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Tuesday, August 18, 2015. An article published online on August 6, 2015, in Cell Reports describes the role of antioxidants in slowing aging of the thymus, a gland responsible for the production of immune cells known as T lymphocytes. The thymus reaches its peak size at adolescence and subsequently begins to atrophy. Decreased T cell production is compensated for by existing T cell duplication; however, this eventually results in memory T cell dominance and a reduction in the ability of the immune system to respond to new pathogens. "The thymus begins to atrophy rapidly in very early adulthood, simultaneously losing its function," explained lead researcher Howard T. Petrie, who is presently affiliated with the University of Texas Health Science Center at San Antonio. "This new study shows for the first time a mechanism for the long-suspected connection between normal immune function and antioxidants."
The research, conducted at the Florida campus of The Scripps Research Institute, examined gene activity in the thymus' stromal (connective tissue) cells and lymphoid cells. Dr Petrie's team discovered that stromal cells were deficient in the body's antioxidant enzyme catalase, making them subject to increased damage from reactive oxygen species. "Thus, stromal catalase deficiency, in the context of prolonged exposure to high-level reactive oxygen species, represented a potential mechanism to explain accelerated thymic atrophy," the authors write.
To help confirm the benefit of antioxidant protection, mice were provided with drinking water enhanced with the antioxidant nutrients N-acetylcysteine or L-ascorbate (vitamin C) from the time of weaning. In comparison with mice that received plain water, thymus glands from mice that received either nutrient were larger after ten weeks than those of control animals of the same age, while other organs did not appear to be affected. In another experiment, mice that were genetically modified to overexpress mitochondrially targeted catalase had thymus glands that were twice as large at six months of age as those of normal control animals.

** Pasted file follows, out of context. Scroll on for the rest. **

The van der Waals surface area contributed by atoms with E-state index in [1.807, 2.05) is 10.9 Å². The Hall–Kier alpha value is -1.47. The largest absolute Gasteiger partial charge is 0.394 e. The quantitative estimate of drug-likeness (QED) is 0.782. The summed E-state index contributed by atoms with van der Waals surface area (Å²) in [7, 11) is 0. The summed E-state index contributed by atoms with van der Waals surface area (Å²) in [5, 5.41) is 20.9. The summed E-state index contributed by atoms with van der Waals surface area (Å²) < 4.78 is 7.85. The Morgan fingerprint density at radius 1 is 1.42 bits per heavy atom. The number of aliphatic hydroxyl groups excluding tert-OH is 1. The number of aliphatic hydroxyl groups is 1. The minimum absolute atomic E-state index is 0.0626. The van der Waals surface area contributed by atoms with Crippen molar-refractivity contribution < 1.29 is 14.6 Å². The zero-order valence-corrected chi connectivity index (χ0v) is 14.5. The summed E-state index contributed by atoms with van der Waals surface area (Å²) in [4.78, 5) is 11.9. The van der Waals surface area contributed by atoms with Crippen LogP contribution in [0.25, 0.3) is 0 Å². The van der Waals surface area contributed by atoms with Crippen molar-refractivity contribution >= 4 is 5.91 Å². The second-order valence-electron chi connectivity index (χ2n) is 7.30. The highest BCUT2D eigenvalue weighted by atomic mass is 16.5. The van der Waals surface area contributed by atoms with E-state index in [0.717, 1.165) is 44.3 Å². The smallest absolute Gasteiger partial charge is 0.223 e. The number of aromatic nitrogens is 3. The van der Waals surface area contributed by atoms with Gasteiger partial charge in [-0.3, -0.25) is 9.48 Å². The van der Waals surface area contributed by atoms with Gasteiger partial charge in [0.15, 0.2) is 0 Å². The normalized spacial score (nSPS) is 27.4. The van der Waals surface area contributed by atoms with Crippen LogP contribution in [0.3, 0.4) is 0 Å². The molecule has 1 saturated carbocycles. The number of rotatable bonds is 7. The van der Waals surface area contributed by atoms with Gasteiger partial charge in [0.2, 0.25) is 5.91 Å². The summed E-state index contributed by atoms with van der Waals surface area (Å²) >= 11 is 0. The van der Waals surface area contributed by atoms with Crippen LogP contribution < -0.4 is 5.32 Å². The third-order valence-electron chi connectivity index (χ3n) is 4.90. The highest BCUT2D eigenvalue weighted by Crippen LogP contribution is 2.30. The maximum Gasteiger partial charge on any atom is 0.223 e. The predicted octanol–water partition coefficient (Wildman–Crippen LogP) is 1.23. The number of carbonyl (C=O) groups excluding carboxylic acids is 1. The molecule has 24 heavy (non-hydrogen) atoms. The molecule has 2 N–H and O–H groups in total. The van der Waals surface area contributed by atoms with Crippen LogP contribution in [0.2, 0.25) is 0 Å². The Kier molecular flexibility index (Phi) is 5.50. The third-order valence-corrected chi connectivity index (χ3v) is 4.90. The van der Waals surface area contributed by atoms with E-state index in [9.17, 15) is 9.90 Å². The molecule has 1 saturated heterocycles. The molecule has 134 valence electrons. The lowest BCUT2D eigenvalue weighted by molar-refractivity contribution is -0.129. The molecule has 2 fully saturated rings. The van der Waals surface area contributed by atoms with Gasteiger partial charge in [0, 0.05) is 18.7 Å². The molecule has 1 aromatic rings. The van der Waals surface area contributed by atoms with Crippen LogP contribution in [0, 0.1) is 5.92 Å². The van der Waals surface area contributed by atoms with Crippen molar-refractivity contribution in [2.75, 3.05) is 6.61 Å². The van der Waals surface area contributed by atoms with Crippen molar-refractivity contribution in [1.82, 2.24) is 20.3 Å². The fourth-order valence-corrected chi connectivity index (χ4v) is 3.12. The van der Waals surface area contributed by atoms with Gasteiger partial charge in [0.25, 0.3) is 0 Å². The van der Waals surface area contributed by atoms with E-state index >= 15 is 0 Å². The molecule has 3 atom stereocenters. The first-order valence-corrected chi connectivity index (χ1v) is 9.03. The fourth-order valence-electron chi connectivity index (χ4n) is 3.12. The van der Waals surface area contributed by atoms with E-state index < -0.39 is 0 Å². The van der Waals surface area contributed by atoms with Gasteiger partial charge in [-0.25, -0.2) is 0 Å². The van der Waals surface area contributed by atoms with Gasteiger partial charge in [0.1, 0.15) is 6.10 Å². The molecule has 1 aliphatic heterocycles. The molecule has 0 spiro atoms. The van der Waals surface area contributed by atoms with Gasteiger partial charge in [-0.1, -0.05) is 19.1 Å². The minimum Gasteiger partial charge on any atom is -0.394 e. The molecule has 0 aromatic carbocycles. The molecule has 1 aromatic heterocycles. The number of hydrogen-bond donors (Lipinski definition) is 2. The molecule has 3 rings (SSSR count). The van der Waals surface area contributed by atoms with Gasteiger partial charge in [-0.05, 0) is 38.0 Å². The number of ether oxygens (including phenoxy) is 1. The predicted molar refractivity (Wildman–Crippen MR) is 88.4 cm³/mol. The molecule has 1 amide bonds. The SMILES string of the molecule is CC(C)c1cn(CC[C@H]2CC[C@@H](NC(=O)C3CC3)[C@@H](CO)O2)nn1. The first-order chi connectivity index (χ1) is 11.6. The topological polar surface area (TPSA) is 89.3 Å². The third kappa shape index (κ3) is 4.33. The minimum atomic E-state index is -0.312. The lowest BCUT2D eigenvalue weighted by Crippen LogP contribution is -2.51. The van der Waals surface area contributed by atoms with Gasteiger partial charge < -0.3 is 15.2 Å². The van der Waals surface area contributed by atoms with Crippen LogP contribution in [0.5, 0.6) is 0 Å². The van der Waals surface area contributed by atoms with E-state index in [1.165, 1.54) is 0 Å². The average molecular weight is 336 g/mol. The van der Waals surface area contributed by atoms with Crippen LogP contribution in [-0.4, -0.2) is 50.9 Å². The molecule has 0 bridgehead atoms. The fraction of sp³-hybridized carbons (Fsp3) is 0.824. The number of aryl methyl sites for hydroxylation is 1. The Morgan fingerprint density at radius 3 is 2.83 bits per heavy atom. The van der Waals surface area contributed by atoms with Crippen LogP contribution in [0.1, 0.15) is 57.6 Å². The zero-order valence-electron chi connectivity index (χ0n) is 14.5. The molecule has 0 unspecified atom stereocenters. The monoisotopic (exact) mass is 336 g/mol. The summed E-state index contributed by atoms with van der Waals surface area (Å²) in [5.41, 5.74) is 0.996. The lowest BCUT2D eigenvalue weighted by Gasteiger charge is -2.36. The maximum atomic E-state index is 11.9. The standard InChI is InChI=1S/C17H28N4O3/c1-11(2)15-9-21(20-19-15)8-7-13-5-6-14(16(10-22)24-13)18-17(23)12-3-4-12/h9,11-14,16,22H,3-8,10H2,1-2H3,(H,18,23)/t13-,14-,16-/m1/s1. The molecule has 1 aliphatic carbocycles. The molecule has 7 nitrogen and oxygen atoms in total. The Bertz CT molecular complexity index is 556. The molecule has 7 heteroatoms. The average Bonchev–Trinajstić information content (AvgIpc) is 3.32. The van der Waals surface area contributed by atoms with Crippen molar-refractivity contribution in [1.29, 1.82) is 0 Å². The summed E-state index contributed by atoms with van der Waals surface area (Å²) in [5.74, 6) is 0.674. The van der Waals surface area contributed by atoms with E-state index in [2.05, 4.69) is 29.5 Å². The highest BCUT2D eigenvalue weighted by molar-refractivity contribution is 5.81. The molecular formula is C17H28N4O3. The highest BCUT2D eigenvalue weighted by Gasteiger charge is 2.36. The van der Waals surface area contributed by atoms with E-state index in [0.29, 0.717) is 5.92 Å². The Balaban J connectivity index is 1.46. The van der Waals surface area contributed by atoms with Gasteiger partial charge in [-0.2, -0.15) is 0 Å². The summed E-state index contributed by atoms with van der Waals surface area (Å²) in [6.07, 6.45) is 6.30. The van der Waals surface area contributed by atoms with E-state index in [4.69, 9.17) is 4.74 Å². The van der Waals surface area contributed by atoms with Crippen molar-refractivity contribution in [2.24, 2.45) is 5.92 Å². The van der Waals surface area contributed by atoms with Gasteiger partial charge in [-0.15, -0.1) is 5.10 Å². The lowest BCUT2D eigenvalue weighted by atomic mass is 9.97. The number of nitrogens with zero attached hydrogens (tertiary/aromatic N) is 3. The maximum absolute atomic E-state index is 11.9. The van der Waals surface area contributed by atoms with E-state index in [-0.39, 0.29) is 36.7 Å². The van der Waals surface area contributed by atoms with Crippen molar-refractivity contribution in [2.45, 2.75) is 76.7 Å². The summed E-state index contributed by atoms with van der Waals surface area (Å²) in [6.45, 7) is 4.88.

In their discussion, the authors observe that studies involving calorie restriction have also resulted in reduced atrophy of the thymus, further strengthening the association between thymic atrophy and metabolic damage via free radicals.
"Atrophy resulting from accumulated damage is documented in many organs and tissues as part of the 'normal' aging process and is intimately linked to aerobic metabolism and oxygen radicals," the authors write. "However, these are generally slow, progressive processes that do not become apparent until late in life and, with the notable exception of skeletal muscle, often go mostly unnoticed."
The researchers plan to test the effects of antioxidant supplementation on thymus and immune function in aging animals in hope of developing a treatment for age-related thymus atrophy in humans.